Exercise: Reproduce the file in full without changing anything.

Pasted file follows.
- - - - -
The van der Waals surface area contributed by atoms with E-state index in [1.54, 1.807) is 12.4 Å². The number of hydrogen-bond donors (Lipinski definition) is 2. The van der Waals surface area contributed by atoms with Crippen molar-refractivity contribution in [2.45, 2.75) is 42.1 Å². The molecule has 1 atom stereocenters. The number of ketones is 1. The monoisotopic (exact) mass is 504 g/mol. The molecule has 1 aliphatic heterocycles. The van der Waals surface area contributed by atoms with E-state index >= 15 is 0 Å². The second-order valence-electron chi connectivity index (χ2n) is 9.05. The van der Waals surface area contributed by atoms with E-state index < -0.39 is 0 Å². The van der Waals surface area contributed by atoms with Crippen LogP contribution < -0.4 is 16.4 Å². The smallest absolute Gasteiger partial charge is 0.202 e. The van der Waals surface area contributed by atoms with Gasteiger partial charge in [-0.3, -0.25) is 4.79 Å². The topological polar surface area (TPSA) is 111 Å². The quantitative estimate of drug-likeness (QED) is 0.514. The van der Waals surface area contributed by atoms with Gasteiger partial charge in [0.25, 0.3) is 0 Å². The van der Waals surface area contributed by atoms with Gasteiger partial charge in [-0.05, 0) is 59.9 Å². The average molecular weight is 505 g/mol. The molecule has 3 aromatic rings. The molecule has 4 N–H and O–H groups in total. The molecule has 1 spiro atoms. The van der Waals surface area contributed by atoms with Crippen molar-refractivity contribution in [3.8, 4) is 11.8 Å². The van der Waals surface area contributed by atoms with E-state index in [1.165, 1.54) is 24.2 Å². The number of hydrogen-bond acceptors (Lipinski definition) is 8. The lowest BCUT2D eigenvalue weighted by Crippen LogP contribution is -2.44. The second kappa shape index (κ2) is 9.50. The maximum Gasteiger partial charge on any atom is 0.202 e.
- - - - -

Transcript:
The van der Waals surface area contributed by atoms with E-state index in [1.54, 1.807) is 12.4 Å². The number of hydrogen-bond donors (Lipinski definition) is 2. The van der Waals surface area contributed by atoms with Crippen molar-refractivity contribution in [2.45, 2.75) is 42.1 Å². The molecule has 1 atom stereocenters. The number of ketones is 1. The monoisotopic (exact) mass is 504 g/mol. The molecule has 1 aliphatic heterocycles. The van der Waals surface area contributed by atoms with E-state index >= 15 is 0 Å². The second-order valence-electron chi connectivity index (χ2n) is 9.05. The van der Waals surface area contributed by atoms with E-state index < -0.39 is 0 Å². The van der Waals surface area contributed by atoms with Crippen LogP contribution < -0.4 is 16.4 Å². The smallest absolute Gasteiger partial charge is 0.202 e. The van der Waals surface area contributed by atoms with Gasteiger partial charge in [-0.3, -0.25) is 4.79 Å². The topological polar surface area (TPSA) is 111 Å². The quantitative estimate of drug-likeness (QED) is 0.514. The van der Waals surface area contributed by atoms with Gasteiger partial charge in [0.25, 0.3) is 0 Å². The van der Waals surface area contributed by atoms with Gasteiger partial charge in [-0.05, 0) is 59.9 Å². The average molecular weight is 505 g/mol. The molecule has 3 aromatic rings. The molecule has 4 N–H and O–H groups in total. The molecule has 1 spiro atoms. The van der Waals surface area contributed by atoms with Crippen molar-refractivity contribution in [3.8, 4) is 11.8 Å². The van der Waals surface area contributed by atoms with E-state index in [1.165, 1.54) is 24.2 Å². The number of hydrogen-bond acceptors (Lipinski definition) is 8. The lowest BCUT2D eigenvalue weighted by Crippen LogP contribution is -2.44. The second kappa shape index (κ2) is 9.50. The maximum Gasteiger partial charge on any atom is 0.202 e.